Medopad, Tencent, Parkinson's Centre of Excellence team up to develop AI for Parkinson's disease

By Leontina Postelnicu
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Dr. Wei Fan, head of Tencent's Medical AI Lab, and Dan Vahdat, CEO and founder of Medopad

Medopad is teaming up with Chinese tech mammoth Tencent and the Parkinson's Centre of Excellence at King's College Hospital in London to develop advanced Artificial Intelligence (AI) to speed up diagnosis of Parkinson’s disease.

The research and development project follows an announcement made in February after Medopad, whose efforts range from remote monitoring apps to data-driven analytics, signed 15 trade deals worth more than £100M with a variety of Chinese organisations, including Tencent. 

Working with Professor Ray Chaudhuri, head of the Parkinson’s Centre of Excellence, the initiative will see them extend AI-powered movement assessment from "sport and exercise to medicine,” according to Dr. Wei Fan, who is leading Tencent’s Medical AI Lab. Preliminary results of the project were presented at an event organised in Hong Kong this week.

“Tencent provides the AI technology and capabilities for the video analysis of Parkinson’s disease motor function which will be used in Medopad’s mobile application,” Fan said.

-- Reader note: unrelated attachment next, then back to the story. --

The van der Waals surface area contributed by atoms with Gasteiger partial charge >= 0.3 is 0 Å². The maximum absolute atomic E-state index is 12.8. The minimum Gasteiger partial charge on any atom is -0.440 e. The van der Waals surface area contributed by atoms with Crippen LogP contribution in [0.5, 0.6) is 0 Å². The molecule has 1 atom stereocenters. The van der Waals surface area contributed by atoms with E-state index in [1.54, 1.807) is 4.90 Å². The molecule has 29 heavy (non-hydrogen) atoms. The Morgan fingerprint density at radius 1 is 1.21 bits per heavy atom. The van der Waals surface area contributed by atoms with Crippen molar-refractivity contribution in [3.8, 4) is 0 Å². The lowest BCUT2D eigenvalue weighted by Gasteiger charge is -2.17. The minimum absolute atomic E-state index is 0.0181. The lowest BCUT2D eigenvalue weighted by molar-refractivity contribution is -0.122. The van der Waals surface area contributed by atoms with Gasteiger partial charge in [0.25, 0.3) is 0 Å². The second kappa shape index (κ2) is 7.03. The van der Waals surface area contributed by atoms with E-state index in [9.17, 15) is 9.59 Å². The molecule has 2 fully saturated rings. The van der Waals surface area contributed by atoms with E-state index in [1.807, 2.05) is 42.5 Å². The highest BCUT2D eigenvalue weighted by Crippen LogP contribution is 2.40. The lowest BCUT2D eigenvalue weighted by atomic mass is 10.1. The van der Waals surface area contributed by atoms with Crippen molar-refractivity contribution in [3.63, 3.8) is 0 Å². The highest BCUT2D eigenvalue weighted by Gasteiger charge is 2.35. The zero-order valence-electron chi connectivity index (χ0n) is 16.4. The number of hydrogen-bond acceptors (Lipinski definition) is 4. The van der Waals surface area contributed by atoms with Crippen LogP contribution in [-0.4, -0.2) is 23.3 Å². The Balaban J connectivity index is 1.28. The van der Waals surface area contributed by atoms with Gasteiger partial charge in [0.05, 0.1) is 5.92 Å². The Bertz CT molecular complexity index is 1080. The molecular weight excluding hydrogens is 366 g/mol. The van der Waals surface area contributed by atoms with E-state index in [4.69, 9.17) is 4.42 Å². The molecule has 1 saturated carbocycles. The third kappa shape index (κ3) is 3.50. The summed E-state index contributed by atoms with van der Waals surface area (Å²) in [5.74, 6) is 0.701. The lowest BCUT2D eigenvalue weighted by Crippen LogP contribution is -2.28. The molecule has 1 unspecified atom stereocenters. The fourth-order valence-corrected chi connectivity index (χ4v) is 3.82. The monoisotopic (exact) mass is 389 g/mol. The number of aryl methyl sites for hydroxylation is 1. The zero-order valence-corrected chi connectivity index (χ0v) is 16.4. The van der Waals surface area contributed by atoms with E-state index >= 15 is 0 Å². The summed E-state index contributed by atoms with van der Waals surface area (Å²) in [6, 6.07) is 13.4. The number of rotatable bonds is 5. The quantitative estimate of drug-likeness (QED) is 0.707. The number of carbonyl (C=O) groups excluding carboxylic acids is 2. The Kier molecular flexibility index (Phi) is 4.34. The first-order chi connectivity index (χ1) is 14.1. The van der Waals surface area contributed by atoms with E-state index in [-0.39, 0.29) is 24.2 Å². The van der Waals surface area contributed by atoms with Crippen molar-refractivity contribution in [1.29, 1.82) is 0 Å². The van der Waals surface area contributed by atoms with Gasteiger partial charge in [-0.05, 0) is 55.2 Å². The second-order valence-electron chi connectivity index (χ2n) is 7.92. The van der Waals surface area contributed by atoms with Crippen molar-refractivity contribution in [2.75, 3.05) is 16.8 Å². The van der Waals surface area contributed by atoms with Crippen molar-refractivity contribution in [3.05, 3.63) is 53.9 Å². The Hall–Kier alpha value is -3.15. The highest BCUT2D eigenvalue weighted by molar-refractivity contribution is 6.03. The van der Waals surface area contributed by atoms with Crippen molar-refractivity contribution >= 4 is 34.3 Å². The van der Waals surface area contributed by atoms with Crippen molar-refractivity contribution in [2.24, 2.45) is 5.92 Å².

Current disease motor function assessments take more than half an hour in clinical settings and scores are ultimately assigned based on doctors’ observations, but Medopad and Tencent want to standardise the test through motion video analysis technology leveraging deep learning and image recognition.

“Medopad teaming up with Tencent gives us a quantification of the video assessment that can be performed through the Medopad app,” explained Professor Chaudhuri. 


Source: Medopad

The technology will enable patients to carry out the assessment remotely in three minutes, ten times faster than standard tests, and share the results with doctors in real-time to help them "predict preventable complications," said Medopad CEO and Founder Dan Vahdat. 

Recent figures published by Parkinson's UK indicate that around 145,000 people are living with Parkinson's disease in the UK, with the number expected to rise by nearly a fifth by 2025. There is wide variation in global estimates, but it is thought that as many as up to 10 million people worldwide are living with the condition.

Commenting on the announcement, Professor David Dexter, Deputy Director of Research at Parkinson’s UK, told Babyforyou.net.ua:

“Artificial intelligence is an exciting area of growth in the quest to improve the lives of people with Parkinson’s.

“Shortening assessment times would be an invaluable development for people with Parkinson’s and health professionals alike – with less time spent on assessments, they would be able to spend more time discussing things like the impact of Parkinson’s on people’s day-to-day lives and the effectiveness of medication.

“Parkinson’s UK is working hard with AI and technology-focused partners to develop more efficient and effective clinical trials and push forward the development of new drugs. There is so much potential at our fingertips and we’re harnessing that to help us find better treatments and a cure.”

Editor's note, 19 October: This article has been updated to include a statement from Parkinson's UK.

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